Infect Immun. 2021 Mar 29:IAI.00105-21. doi: 10.1128/IAI.00105-21. Online ahead of print.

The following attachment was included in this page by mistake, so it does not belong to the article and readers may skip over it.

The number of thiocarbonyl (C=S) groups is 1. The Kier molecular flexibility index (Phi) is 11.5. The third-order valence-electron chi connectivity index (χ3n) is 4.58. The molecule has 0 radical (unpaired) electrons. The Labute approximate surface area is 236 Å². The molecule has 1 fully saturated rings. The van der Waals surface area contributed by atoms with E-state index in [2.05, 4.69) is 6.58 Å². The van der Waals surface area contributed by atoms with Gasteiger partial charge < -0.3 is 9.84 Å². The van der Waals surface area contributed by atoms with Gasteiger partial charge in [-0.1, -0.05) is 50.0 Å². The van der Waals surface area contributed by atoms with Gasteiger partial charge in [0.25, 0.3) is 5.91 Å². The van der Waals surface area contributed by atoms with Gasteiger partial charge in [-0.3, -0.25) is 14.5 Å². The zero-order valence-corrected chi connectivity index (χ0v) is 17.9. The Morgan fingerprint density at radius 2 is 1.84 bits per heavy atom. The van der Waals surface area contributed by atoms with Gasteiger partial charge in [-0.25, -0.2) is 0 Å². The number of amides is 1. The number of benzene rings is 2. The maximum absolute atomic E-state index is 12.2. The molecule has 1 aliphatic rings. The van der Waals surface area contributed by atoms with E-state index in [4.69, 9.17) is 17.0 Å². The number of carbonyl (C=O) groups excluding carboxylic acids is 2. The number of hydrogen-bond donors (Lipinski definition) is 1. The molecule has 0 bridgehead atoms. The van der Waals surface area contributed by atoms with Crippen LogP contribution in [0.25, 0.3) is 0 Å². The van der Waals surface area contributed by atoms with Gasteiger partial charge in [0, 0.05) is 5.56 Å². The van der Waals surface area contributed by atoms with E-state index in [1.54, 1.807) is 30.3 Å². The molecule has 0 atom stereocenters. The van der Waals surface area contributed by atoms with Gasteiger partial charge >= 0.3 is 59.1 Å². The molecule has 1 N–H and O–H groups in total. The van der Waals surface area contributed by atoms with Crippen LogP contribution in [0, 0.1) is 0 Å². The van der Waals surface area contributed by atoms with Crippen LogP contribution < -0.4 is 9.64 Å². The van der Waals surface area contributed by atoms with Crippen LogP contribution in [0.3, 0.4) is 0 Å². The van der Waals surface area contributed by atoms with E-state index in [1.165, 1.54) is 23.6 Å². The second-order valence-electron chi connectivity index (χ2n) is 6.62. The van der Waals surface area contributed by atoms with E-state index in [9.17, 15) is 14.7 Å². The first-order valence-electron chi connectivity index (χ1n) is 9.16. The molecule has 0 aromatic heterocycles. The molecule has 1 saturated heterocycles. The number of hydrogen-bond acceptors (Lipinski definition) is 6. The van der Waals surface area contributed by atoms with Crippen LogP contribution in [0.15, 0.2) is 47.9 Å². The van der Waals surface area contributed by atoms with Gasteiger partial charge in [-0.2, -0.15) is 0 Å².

The ability to predict invasive fungal infections (IFI) in patients with hematological malignancies is fundamental for successful therapy. Although gut dysbiosis is known to occur in hematological patients, whether airways dysbiosis also contributes to the risk of IFI has not been investigated. Nasal and oropharyngeal swabs were collected for functional microbiota characterization in 173 patients with hematological malignancies recruited in a multicenter, prospective, observational study and stratified according to the risk of developing IFI. A lower microbial richness and evenness were found in the pharyngeal microbiota of high-risk patients that was associated with a distinct taxonomic and metabolic profile. A murine model of IFI provided biologic plausibility for the finding that loss of protective anaerobes such as Clostridiales and Bacteroidetes, along with an apparent restricted availability of tryptophan, is causally linked to the risk of IFI in hematologic patients, and indicates avenues for antimicrobial stewardship and metabolic re-equilibrium in IFI.